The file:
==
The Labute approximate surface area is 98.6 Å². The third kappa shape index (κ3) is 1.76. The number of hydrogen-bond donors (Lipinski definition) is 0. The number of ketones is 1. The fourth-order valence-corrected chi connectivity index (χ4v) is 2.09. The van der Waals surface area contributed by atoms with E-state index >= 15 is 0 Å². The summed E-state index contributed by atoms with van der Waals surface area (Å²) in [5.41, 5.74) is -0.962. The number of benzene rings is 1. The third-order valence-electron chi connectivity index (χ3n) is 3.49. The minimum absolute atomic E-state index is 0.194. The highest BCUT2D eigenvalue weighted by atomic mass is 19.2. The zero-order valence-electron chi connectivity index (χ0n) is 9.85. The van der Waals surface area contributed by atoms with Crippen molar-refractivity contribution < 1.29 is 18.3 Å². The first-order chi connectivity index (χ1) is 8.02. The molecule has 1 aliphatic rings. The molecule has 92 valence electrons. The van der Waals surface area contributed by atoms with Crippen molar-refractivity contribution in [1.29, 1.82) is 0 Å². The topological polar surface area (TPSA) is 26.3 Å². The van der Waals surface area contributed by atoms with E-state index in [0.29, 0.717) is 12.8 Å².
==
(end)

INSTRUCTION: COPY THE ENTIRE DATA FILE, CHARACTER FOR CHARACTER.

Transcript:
The Labute approximate surface area is 98.6 Å². The third kappa shape index (κ3) is 1.76. The number of hydrogen-bond donors (Lipinski definition) is 0. The number of ketones is 1. The fourth-order valence-corrected chi connectivity index (χ4v) is 2.09. The van der Waals surface area contributed by atoms with E-state index >= 15 is 0 Å². The summed E-state index contributed by atoms with van der Waals surface area (Å²) in [5.41, 5.74) is -0.962. The number of benzene rings is 1. The third-order valence-electron chi connectivity index (χ3n) is 3.49. The minimum absolute atomic E-state index is 0.194. The highest BCUT2D eigenvalue weighted by atomic mass is 19.2. The zero-order valence-electron chi connectivity index (χ0n) is 9.85. The van der Waals surface area contributed by atoms with Crippen molar-refractivity contribution < 1.29 is 18.3 Å². The first-order chi connectivity index (χ1) is 8.02. The molecule has 1 aliphatic rings. The molecule has 92 valence electrons. The van der Waals surface area contributed by atoms with Crippen molar-refractivity contribution in [1.29, 1.82) is 0 Å². The topological polar surface area (TPSA) is 26.3 Å². The van der Waals surface area contributed by atoms with E-state index in [0.29, 0.717) is 12.8 Å².